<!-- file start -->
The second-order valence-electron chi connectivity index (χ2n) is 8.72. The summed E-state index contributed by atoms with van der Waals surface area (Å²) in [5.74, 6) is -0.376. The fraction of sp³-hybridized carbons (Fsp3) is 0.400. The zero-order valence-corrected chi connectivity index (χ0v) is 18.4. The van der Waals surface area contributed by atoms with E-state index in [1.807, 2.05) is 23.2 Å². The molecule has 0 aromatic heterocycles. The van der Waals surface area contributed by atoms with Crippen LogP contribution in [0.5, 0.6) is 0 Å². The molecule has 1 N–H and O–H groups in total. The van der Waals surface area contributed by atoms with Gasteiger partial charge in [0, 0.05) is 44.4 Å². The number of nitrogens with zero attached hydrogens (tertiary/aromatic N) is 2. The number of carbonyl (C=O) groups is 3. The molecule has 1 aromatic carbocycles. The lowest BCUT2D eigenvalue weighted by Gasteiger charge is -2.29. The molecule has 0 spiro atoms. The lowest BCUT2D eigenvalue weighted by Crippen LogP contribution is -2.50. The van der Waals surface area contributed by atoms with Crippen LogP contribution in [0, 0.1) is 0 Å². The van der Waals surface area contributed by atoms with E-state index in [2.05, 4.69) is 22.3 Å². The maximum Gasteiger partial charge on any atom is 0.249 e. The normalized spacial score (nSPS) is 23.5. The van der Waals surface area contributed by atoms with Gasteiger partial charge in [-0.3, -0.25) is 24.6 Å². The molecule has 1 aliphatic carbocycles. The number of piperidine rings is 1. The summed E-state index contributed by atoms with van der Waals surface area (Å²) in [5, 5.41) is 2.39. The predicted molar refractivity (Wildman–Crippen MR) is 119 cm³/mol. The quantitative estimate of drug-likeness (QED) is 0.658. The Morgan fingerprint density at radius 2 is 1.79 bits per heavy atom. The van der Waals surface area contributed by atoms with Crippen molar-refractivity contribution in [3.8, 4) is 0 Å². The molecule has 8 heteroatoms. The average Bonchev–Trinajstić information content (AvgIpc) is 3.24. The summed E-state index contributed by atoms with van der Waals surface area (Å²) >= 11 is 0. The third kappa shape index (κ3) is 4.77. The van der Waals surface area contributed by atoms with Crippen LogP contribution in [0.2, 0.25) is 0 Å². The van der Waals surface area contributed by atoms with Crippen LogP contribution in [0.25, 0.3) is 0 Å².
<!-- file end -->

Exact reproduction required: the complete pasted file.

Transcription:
The second-order valence-electron chi connectivity index (χ2n) is 8.72. The summed E-state index contributed by atoms with van der Waals surface area (Å²) in [5.74, 6) is -0.376. The fraction of sp³-hybridized carbons (Fsp3) is 0.400. The zero-order valence-corrected chi connectivity index (χ0v) is 18.4. The van der Waals surface area contributed by atoms with E-state index in [1.807, 2.05) is 23.2 Å². The molecule has 0 aromatic heterocycles. The van der Waals surface area contributed by atoms with Crippen LogP contribution in [0.5, 0.6) is 0 Å². The molecule has 1 N–H and O–H groups in total. The van der Waals surface area contributed by atoms with Gasteiger partial charge in [0, 0.05) is 44.4 Å². The number of nitrogens with zero attached hydrogens (tertiary/aromatic N) is 2. The number of carbonyl (C=O) groups is 3. The molecule has 1 aromatic carbocycles. The lowest BCUT2D eigenvalue weighted by Gasteiger charge is -2.29. The molecule has 0 spiro atoms. The lowest BCUT2D eigenvalue weighted by Crippen LogP contribution is -2.50. The van der Waals surface area contributed by atoms with Crippen LogP contribution in [0, 0.1) is 0 Å². The van der Waals surface area contributed by atoms with E-state index in [2.05, 4.69) is 22.3 Å². The maximum Gasteiger partial charge on any atom is 0.249 e. The normalized spacial score (nSPS) is 23.5. The van der Waals surface area contributed by atoms with Gasteiger partial charge in [-0.3, -0.25) is 24.6 Å². The molecule has 1 aliphatic carbocycles. The number of piperidine rings is 1. The summed E-state index contributed by atoms with van der Waals surface area (Å²) in [5, 5.41) is 2.39. The predicted molar refractivity (Wildman–Crippen MR) is 119 cm³/mol. The quantitative estimate of drug-likeness (QED) is 0.658. The Morgan fingerprint density at radius 2 is 1.79 bits per heavy atom. The van der Waals surface area contributed by atoms with Crippen molar-refractivity contribution in [3.8, 4) is 0 Å². The molecule has 8 heteroatoms. The average Bonchev–Trinajstić information content (AvgIpc) is 3.24. The summed E-state index contributed by atoms with van der Waals surface area (Å²) >= 11 is 0. The third kappa shape index (κ3) is 4.77. The van der Waals surface area contributed by atoms with Crippen LogP contribution in [0.2, 0.25) is 0 Å². The van der Waals surface area contributed by atoms with Crippen LogP contribution in [0.25, 0.3) is 0 Å².